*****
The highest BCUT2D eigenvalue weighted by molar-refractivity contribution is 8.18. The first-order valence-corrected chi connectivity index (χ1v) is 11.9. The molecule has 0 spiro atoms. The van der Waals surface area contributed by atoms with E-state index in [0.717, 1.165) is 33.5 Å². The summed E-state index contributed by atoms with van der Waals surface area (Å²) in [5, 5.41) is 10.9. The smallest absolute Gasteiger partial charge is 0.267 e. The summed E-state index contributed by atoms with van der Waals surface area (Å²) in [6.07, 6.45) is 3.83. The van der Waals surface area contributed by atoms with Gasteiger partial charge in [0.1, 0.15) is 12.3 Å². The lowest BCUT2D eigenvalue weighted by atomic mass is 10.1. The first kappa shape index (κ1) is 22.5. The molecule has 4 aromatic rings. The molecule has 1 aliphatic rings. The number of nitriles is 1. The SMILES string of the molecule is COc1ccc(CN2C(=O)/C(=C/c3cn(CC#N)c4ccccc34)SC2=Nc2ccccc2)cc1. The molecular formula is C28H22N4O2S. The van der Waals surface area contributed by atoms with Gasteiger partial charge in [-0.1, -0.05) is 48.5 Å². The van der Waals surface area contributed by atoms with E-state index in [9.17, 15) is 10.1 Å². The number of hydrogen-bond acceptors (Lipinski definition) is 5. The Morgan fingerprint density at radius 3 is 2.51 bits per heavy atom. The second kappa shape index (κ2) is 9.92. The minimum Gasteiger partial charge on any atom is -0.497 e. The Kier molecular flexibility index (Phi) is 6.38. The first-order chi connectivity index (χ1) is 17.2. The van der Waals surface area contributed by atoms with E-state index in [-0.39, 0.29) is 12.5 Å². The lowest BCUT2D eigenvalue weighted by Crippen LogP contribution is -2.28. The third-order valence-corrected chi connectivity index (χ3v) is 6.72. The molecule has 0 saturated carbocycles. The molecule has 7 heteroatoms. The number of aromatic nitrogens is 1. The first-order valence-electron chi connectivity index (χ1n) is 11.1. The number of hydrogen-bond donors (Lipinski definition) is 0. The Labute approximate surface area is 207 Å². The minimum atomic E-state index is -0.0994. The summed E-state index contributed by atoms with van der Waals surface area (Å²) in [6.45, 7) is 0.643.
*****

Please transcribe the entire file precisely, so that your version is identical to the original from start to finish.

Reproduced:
The highest BCUT2D eigenvalue weighted by molar-refractivity contribution is 8.18. The first-order valence-corrected chi connectivity index (χ1v) is 11.9. The molecule has 0 spiro atoms. The van der Waals surface area contributed by atoms with E-state index in [0.717, 1.165) is 33.5 Å². The summed E-state index contributed by atoms with van der Waals surface area (Å²) in [5, 5.41) is 10.9. The smallest absolute Gasteiger partial charge is 0.267 e. The summed E-state index contributed by atoms with van der Waals surface area (Å²) in [6.07, 6.45) is 3.83. The van der Waals surface area contributed by atoms with Gasteiger partial charge in [0.1, 0.15) is 12.3 Å². The lowest BCUT2D eigenvalue weighted by atomic mass is 10.1. The first kappa shape index (κ1) is 22.5. The molecule has 4 aromatic rings. The molecule has 1 aliphatic rings. The number of nitriles is 1. The SMILES string of the molecule is COc1ccc(CN2C(=O)/C(=C/c3cn(CC#N)c4ccccc34)SC2=Nc2ccccc2)cc1. The molecular formula is C28H22N4O2S. The van der Waals surface area contributed by atoms with Gasteiger partial charge in [-0.1, -0.05) is 48.5 Å². The van der Waals surface area contributed by atoms with E-state index in [9.17, 15) is 10.1 Å². The number of hydrogen-bond acceptors (Lipinski definition) is 5. The Morgan fingerprint density at radius 3 is 2.51 bits per heavy atom. The second kappa shape index (κ2) is 9.92. The minimum Gasteiger partial charge on any atom is -0.497 e. The Kier molecular flexibility index (Phi) is 6.38. The first-order chi connectivity index (χ1) is 17.2. The van der Waals surface area contributed by atoms with E-state index in [-0.39, 0.29) is 12.5 Å². The lowest BCUT2D eigenvalue weighted by Crippen LogP contribution is -2.28. The third-order valence-corrected chi connectivity index (χ3v) is 6.72. The molecule has 0 saturated carbocycles. The molecule has 7 heteroatoms. The number of aromatic nitrogens is 1. The first-order valence-electron chi connectivity index (χ1n) is 11.1. The number of hydrogen-bond donors (Lipinski definition) is 0. The Labute approximate surface area is 207 Å². The minimum atomic E-state index is -0.0994. The summed E-state index contributed by atoms with van der Waals surface area (Å²) in [6.45, 7) is 0.643.